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President Barack Obama speaks at the Catholic-Evangelical Leadership Summit on Overcoming Poverty at Georgetown University in Washington, Tuesday, May 12, 2015.
Pablo Martinez Monsivais—AP

President Obama has been known to hold black audiences to a high standard, arguing that they need to do more to keep families together and educate their children. It’s a line that has rankled some in the black community, who note that he does not make the same case for white families in poverty.

“It is hard to avoid the conclusion that this White House has one way of addressing the social ills that afflict black people—and particularly black youth—and another way of addressing everyone else,” wrote Ta-Nehisi Coates in a much-discussed essay in The Atlantic in 2013 . “I would have a hard time imagining the president telling the women of Barnard that ‘there’s no longer room for any excuses’—as though they were in the business of making them. Barack Obama is, indeed, the president of ‘all America,’ but he also is singularly the scold of ‘black America.’”

On Tuesday, President Obama was pressed on the question in person at a Catholic-Evangelical leadership summit on poverty in Washington, and he did not back down, using the same speeches at the historically black Morehouse College in Atlanta and the all-female Barnard College in New York Coates referenced as examples.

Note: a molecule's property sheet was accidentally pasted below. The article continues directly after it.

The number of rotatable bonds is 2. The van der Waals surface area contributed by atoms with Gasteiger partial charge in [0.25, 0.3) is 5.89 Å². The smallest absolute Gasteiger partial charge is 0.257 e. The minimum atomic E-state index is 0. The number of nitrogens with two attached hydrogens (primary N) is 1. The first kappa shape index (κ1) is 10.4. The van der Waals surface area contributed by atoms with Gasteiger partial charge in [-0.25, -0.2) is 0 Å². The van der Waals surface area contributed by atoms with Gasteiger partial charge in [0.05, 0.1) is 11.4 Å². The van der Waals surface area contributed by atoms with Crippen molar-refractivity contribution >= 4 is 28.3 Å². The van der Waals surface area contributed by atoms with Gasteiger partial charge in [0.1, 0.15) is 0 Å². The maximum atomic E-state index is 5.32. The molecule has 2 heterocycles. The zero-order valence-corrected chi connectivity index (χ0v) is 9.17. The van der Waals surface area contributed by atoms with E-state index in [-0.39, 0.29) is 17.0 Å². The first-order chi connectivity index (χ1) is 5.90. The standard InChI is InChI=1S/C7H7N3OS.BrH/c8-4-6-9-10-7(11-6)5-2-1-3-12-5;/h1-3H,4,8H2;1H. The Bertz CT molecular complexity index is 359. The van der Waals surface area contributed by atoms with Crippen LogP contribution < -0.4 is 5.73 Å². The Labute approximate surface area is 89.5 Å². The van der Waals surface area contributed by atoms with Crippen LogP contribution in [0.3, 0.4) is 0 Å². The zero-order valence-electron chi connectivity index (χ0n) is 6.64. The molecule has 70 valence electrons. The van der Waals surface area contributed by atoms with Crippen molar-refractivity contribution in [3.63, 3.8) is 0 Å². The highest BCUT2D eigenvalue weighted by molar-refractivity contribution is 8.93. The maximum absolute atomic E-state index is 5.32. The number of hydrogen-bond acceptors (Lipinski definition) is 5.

“It’s true that if I’m giving a commencement at Morehouse I will have a conversation with young black men about taking responsibility as fathers that I probably will not have with the women of Barnard,” Obama said. “And I make no apologies for that. And this reason is because I am a black man who grew up without a father and I know the cost that I paid for that. And I also know that I have the capacity to break that cycle, and as a consequence, I think my daughters are better off.”

During a panel discussion on poverty at Georgetown University, Obama reiterated parts of his argument, which he has also made in recent discussions about unrest in Baltimore and the launch of a My Brother’s Keeper initiative aimed at young minority men, though he also noted the role that institutional racism played.

“In some ways, part of what’s changed is that those biases or those restrictions on who had access to resources that allowed them to climb out of poverty … all those things were foreclosed to a big chunk of the minority population over decades,” he said. “Over time families frayed, men who could not get jobs left, mother’s who are single are not able to read as much to their kids.”

He added, “All that was happening 40 years ago to African Americans and now what we’re seeing is those same trends have accelerated and they’re spreading to the broader community.”

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